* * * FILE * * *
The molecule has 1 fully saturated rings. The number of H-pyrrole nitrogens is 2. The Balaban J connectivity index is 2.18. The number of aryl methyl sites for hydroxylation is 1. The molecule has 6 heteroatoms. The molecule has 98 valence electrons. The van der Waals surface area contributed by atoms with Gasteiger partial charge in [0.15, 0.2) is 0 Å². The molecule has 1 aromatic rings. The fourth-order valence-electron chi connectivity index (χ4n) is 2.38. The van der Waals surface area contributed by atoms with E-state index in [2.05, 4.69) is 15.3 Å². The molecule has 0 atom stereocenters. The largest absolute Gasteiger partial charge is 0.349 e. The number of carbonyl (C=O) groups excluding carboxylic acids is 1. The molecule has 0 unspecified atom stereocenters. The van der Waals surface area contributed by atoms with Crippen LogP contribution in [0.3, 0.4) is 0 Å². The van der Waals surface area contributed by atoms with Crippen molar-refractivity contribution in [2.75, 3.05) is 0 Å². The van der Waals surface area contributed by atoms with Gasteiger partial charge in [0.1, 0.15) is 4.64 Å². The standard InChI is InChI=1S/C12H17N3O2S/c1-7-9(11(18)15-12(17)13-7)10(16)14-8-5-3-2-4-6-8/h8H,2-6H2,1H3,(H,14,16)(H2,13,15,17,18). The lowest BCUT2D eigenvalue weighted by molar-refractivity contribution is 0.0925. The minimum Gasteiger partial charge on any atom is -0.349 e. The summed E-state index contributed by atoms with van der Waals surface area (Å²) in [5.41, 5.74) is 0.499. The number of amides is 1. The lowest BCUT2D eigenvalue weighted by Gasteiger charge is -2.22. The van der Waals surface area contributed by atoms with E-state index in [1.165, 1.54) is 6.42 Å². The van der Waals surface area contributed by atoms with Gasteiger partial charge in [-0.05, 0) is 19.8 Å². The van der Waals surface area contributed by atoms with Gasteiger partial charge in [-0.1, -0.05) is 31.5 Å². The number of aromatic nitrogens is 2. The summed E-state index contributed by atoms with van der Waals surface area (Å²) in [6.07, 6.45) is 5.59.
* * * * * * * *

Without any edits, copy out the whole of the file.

The molecule has 1 fully saturated rings. The number of H-pyrrole nitrogens is 2. The Balaban J connectivity index is 2.18. The number of aryl methyl sites for hydroxylation is 1. The molecule has 6 heteroatoms. The molecule has 98 valence electrons. The van der Waals surface area contributed by atoms with Gasteiger partial charge in [0.15, 0.2) is 0 Å². The molecule has 1 aromatic rings. The fourth-order valence-electron chi connectivity index (χ4n) is 2.38. The van der Waals surface area contributed by atoms with E-state index in [2.05, 4.69) is 15.3 Å². The molecule has 0 atom stereocenters. The largest absolute Gasteiger partial charge is 0.349 e. The number of carbonyl (C=O) groups excluding carboxylic acids is 1. The molecule has 0 unspecified atom stereocenters. The van der Waals surface area contributed by atoms with Crippen LogP contribution in [0.3, 0.4) is 0 Å². The van der Waals surface area contributed by atoms with Crippen molar-refractivity contribution in [2.75, 3.05) is 0 Å². The van der Waals surface area contributed by atoms with Gasteiger partial charge in [0.1, 0.15) is 4.64 Å². The standard InChI is InChI=1S/C12H17N3O2S/c1-7-9(11(18)15-12(17)13-7)10(16)14-8-5-3-2-4-6-8/h8H,2-6H2,1H3,(H,14,16)(H2,13,15,17,18). The lowest BCUT2D eigenvalue weighted by molar-refractivity contribution is 0.0925. The minimum Gasteiger partial charge on any atom is -0.349 e. The summed E-state index contributed by atoms with van der Waals surface area (Å²) in [5.41, 5.74) is 0.499. The number of amides is 1. The lowest BCUT2D eigenvalue weighted by Gasteiger charge is -2.22. The van der Waals surface area contributed by atoms with E-state index in [1.165, 1.54) is 6.42 Å². The van der Waals surface area contributed by atoms with Gasteiger partial charge in [-0.05, 0) is 19.8 Å². The van der Waals surface area contributed by atoms with Gasteiger partial charge in [-0.1, -0.05) is 31.5 Å². The number of aromatic nitrogens is 2. The summed E-state index contributed by atoms with van der Waals surface area (Å²) in [6.07, 6.45) is 5.59.